When I worked on the Volkswagen “Drivers wanted” campaign at Arnold Worldwide we won the top awards at Cannes, One Show, Clios, et al over several years. Those accolades got us into new biz pitches, helped us hire admirable talent, and nurture the fly wheel. Awards were absolutely a fuel for growth. But. The winning was never consistent — i.e. what won Gold or Best of Show in one competition might only garner a Merit in another, or not place at all in some. Discerning why any idea stands apart during any awards season is perhaps the greatest challenge of all — never mind translating and leveraging such learning into the next batch of work.

It is a business of strategic hopefulness. I spent $1500 this spring entering a campaign into several shows. I was convinced there were enough worthy elements to inspire at least a merit or mention in at least one competition. Nothing came of it. “C’est la vie,” as they mutter on the Boulevard de la Croisette. This is the nature of judges and judging, of the collective body of work entered in a given competition, of culture. Michael Wolff understood things very well.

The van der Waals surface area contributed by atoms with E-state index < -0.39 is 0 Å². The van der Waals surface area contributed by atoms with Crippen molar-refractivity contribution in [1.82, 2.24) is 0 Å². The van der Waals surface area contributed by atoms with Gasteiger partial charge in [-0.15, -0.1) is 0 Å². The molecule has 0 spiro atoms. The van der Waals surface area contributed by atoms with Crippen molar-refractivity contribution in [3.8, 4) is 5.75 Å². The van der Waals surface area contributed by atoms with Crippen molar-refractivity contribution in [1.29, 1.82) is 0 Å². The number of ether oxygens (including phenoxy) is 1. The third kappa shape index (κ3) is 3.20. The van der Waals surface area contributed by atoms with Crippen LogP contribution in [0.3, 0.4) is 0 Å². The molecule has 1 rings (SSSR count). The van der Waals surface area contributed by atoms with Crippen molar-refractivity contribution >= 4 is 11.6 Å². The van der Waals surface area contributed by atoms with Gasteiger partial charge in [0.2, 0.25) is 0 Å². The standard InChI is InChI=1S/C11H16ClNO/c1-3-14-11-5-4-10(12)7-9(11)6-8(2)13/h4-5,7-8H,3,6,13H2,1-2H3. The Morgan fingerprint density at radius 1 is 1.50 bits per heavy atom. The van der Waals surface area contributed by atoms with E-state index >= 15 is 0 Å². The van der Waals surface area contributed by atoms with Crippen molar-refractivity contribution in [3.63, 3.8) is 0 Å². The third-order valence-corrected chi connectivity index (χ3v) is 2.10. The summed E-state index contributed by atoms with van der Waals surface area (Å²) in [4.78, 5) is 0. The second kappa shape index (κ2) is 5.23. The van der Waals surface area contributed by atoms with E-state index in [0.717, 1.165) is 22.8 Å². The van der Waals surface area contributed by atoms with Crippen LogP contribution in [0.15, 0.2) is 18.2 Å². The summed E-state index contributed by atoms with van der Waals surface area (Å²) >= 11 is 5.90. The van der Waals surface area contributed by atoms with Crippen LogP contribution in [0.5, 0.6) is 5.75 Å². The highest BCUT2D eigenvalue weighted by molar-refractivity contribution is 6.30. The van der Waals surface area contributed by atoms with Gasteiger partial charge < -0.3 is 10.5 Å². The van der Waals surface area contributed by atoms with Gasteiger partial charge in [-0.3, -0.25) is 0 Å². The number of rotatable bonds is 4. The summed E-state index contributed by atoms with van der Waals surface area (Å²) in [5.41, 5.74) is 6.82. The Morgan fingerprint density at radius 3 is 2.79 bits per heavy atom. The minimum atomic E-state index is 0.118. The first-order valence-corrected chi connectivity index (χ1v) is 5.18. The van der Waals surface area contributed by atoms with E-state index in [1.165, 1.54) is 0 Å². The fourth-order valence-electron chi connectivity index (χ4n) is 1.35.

The Agency Perspective

Assume you will lose, then ask — how can we still win? Competitions are a calculated risk. Paying fees to enter work is profit deliberately not invested in salaries, benefits, equipment, or training. What can you extract from the process that adds value, regardless of outcome? The calculation requires discernment:

1️⃣ How do we know the ideas we plan to submit are our best? This type of question raises questions about how your agency culture operates, how creative vision is validated, and how leadership communicates. Pointing in a clear direction will result in a more transparent, motivated agency. The One Club’s inaugural 2024 Insights Report is a useful place to begin this type of conversation.

2️⃣ What evidence, if any, do we have that our agency’s best work measures up to current global creative excellence? Award season suggests, at the very least, a time for conversation about insight, ideas, craft, cultural fit. It is a classroom opportunity free to all — you are a click away from viewing every single idea that won literally every creative competition ever.

Prior to investing, an agency should evaluate the quality of global creative over several recent years to gauge the worthiness of their own work in that context. It’s not about being accurate, it’s about suggesting and evaluating opinions around taste, experience and skill.

3️⃣ How can we make the 11th ad? In the year and half I spent building the portfolio which got me my first ad gig, a kind person recommended the following — an exercise any creative person should try: